Saturday, May 22, 2010

Contemporary Independent Filmmaking

Ever since my time as an undergraduate film student, I have struggled with the idea of independent filmmaking and the state of contemporary independent films. The current state of indie films came to mind again while working on my final paper, which focused on the work John Cassavetes. His status as the pioneer of American independent filmmaking still resonates with filmmakers today.

It seems as though indie filmmaking has become an aesthetic style more so than a way of creating a film. During my presentation, Sam mentioned the cinematography of indie films. The use of the hand held camera has become the ubiquitous amongst indie films these days. This was used for very specific reasons by previous influential indie filmmakers, but it should not characterize a film as independent. Although indies lack major studio funding, they often have the advantage of more creative freedom. This does not only apply to the overall content of the film, but for the crew as well. I often found on professional sets that the people who had a background in film had the most difficult time adjusting to a lack of creativity on set. However, there are instances in which, even as an intern, I was given some creativity freedom on an indie film. These creative allowances were rarely given to anyone except heads of department on studio films.

Although there is more creative freedom, there also seems to be a pre-packaged style that has developed even for indie films. I cannot completely disregard film school since I attended one, but it is obvious that film schools have a tendency to instill a pre-packaged concept of the “perfect” film in its students. This applies to both studio and indie films. Indies have developed their own format for the “perfect” film over the years. However, this format often emulates that of earlier filmmakers without taking into account the best aesthetic choices for each specific film. Just because you are an indie filmmaker, does not mean that you have to make a serious art house film with your friend’s digital camera.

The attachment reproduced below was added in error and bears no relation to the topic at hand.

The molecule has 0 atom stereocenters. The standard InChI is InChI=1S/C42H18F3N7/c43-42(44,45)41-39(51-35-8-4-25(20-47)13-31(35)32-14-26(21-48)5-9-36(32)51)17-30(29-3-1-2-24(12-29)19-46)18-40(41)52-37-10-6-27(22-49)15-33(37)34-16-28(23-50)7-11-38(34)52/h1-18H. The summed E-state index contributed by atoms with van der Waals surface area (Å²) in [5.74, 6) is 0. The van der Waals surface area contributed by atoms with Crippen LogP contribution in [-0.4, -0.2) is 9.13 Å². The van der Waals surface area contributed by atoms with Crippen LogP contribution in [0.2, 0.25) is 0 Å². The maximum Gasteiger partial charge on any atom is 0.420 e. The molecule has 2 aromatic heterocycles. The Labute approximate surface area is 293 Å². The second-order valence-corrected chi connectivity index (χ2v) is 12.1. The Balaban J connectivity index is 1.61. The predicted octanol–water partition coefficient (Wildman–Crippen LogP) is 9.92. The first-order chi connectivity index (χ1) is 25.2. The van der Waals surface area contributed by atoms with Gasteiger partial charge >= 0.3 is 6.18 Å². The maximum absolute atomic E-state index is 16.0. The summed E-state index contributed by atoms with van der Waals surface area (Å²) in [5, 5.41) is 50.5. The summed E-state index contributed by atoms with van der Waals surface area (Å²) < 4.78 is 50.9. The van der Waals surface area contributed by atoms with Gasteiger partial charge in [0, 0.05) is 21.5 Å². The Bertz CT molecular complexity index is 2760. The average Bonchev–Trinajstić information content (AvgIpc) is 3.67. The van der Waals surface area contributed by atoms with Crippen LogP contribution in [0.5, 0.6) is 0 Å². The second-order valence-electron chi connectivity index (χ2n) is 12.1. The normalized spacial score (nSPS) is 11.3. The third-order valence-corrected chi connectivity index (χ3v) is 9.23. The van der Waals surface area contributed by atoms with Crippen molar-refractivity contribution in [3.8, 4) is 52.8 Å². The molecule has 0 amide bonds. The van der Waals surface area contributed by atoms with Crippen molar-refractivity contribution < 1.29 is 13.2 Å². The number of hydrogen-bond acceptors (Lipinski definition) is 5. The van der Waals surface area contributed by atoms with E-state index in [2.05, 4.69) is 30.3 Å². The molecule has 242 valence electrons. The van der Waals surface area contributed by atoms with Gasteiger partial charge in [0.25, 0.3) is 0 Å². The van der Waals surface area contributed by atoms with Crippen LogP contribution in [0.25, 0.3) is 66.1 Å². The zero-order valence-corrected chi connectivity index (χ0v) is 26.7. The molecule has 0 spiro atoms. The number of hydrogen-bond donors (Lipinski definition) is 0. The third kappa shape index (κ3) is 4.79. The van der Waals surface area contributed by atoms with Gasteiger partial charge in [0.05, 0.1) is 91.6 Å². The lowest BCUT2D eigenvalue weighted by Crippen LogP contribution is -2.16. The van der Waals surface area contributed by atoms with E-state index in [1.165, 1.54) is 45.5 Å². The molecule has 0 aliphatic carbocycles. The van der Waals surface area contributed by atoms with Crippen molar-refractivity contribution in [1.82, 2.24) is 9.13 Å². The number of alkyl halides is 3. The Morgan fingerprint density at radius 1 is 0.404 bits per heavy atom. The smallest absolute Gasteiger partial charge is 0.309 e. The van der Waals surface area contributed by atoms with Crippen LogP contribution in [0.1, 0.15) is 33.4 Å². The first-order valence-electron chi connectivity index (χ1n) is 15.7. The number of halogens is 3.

I am interested to see how the future of independent filmmaking evolves in years to come. In recent years, there seems to be an emergence of interest in indie films again thanks to events such as the Sundance Film Festival. Indie films have taken on an aura of being “hip” and “artsy.” Hollywood certainly did not fail to notice this trend in the popularity of indies. Currently, indie filmmakers have more possibilities for having their films seen than ever before. The internet has provided a perfect platform to showcase their work. The plight of the indie filmmaker is as relevant today as it was in the previous decades, except for the ability to have a film seen more easily due to technological advancements. Jonas Mekas created The New American Cinema Group and subsequently the Filmmakers’ Cooperative, which still distributes films today, to help aid the underground filmmakers in the production and distribution of their films during the 1960s (the manifesto for The New American Cinema Group can be found here, and is definitely worth reading). Thanks to the advent of digital film equipment and the internet, filmmakers do not have to rely as heavily on the help of others to have their films seen and distributed, and they may not have to spend money on film stock or processing fees.

Obviously there have been a lot of generalizations made here, and my thoughts are merely my constantly evolving opinions on the subject. Many of these opinions do not apply to every indie film, of course. I think that overall my issue with indie films is that they have taken on an aesthetic style that is not always necessary or relevant for each film. They often try to emulate the stylistic choices of previous independent directors, thus somewhat disregarding the greatness the indie film’s ability to have more creative freedom than studio films.

- Stephanie Class

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